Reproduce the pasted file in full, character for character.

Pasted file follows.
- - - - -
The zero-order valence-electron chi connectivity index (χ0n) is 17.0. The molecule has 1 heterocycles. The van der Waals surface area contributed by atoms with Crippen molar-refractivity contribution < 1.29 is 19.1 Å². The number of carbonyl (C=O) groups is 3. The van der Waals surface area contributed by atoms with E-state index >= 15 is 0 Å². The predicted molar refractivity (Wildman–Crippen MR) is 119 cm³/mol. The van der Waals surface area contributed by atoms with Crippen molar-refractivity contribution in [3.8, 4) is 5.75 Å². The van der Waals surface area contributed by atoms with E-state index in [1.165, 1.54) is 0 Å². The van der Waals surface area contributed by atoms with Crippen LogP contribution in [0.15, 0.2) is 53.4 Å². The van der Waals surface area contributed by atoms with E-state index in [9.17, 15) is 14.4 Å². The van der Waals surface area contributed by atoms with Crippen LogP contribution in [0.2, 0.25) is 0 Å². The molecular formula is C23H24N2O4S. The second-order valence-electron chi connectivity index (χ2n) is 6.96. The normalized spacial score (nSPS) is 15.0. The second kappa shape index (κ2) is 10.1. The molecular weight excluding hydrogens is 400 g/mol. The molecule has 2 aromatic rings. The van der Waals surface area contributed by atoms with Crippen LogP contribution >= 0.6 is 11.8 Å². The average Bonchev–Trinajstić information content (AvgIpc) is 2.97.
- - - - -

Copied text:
The zero-order valence-electron chi connectivity index (χ0n) is 17.0. The molecule has 1 heterocycles. The van der Waals surface area contributed by atoms with Crippen molar-refractivity contribution < 1.29 is 19.1 Å². The number of carbonyl (C=O) groups is 3. The van der Waals surface area contributed by atoms with E-state index >= 15 is 0 Å². The predicted molar refractivity (Wildman–Crippen MR) is 119 cm³/mol. The van der Waals surface area contributed by atoms with Crippen molar-refractivity contribution in [3.8, 4) is 5.75 Å². The van der Waals surface area contributed by atoms with E-state index in [1.165, 1.54) is 0 Å². The van der Waals surface area contributed by atoms with Crippen LogP contribution in [0.15, 0.2) is 53.4 Å². The van der Waals surface area contributed by atoms with E-state index in [9.17, 15) is 14.4 Å². The van der Waals surface area contributed by atoms with Crippen LogP contribution in [0.2, 0.25) is 0 Å². The molecular formula is C23H24N2O4S. The second-order valence-electron chi connectivity index (χ2n) is 6.96. The normalized spacial score (nSPS) is 15.0. The second kappa shape index (κ2) is 10.1. The molecular weight excluding hydrogens is 400 g/mol. The molecule has 2 aromatic rings. The van der Waals surface area contributed by atoms with Crippen LogP contribution >= 0.6 is 11.8 Å². The average Bonchev–Trinajstić information content (AvgIpc) is 2.97.